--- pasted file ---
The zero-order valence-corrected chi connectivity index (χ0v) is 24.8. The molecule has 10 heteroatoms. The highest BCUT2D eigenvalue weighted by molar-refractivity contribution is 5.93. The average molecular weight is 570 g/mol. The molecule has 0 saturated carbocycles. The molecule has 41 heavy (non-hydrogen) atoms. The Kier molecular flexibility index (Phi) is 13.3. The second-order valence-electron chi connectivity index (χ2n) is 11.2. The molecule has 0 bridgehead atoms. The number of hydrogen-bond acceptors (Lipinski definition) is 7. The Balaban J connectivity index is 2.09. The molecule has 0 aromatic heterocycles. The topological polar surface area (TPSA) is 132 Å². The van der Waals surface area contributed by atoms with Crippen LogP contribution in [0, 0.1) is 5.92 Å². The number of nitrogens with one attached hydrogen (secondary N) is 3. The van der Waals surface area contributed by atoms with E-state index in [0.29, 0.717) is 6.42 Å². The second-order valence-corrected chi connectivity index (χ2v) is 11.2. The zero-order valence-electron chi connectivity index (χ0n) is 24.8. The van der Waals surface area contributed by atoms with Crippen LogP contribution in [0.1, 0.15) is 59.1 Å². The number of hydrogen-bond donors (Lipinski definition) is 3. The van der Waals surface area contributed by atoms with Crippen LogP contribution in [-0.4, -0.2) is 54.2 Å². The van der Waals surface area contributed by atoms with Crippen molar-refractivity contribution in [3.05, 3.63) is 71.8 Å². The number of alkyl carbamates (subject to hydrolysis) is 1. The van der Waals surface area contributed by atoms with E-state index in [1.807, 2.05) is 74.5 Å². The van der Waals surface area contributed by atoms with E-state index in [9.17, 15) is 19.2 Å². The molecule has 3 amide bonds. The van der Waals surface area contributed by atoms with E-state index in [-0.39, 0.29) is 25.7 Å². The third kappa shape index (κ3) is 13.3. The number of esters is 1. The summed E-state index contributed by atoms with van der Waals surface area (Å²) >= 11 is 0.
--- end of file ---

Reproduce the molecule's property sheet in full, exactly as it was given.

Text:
The zero-order valence-corrected chi connectivity index (χ0v) is 24.8. The molecule has 10 heteroatoms. The highest BCUT2D eigenvalue weighted by molar-refractivity contribution is 5.93. The average molecular weight is 570 g/mol. The molecule has 0 saturated carbocycles. The molecule has 41 heavy (non-hydrogen) atoms. The Kier molecular flexibility index (Phi) is 13.3. The second-order valence-electron chi connectivity index (χ2n) is 11.2. The molecule has 0 bridgehead atoms. The number of hydrogen-bond acceptors (Lipinski definition) is 7. The Balaban J connectivity index is 2.09. The molecule has 0 aromatic heterocycles. The topological polar surface area (TPSA) is 132 Å². The van der Waals surface area contributed by atoms with Crippen LogP contribution in [0, 0.1) is 5.92 Å². The number of nitrogens with one attached hydrogen (secondary N) is 3. The van der Waals surface area contributed by atoms with E-state index in [0.29, 0.717) is 6.42 Å². The second-order valence-corrected chi connectivity index (χ2v) is 11.2. The zero-order valence-electron chi connectivity index (χ0n) is 24.8. The van der Waals surface area contributed by atoms with Crippen LogP contribution in [0.1, 0.15) is 59.1 Å². The number of hydrogen-bond donors (Lipinski definition) is 3. The van der Waals surface area contributed by atoms with Crippen LogP contribution in [-0.4, -0.2) is 54.2 Å². The van der Waals surface area contributed by atoms with Crippen molar-refractivity contribution in [3.05, 3.63) is 71.8 Å². The number of alkyl carbamates (subject to hydrolysis) is 1. The van der Waals surface area contributed by atoms with E-state index in [1.807, 2.05) is 74.5 Å². The van der Waals surface area contributed by atoms with E-state index in [9.17, 15) is 19.2 Å². The molecule has 3 amide bonds. The van der Waals surface area contributed by atoms with E-state index in [-0.39, 0.29) is 25.7 Å². The third kappa shape index (κ3) is 13.3. The number of esters is 1. The summed E-state index contributed by atoms with van der Waals surface area (Å²) >= 11 is 0.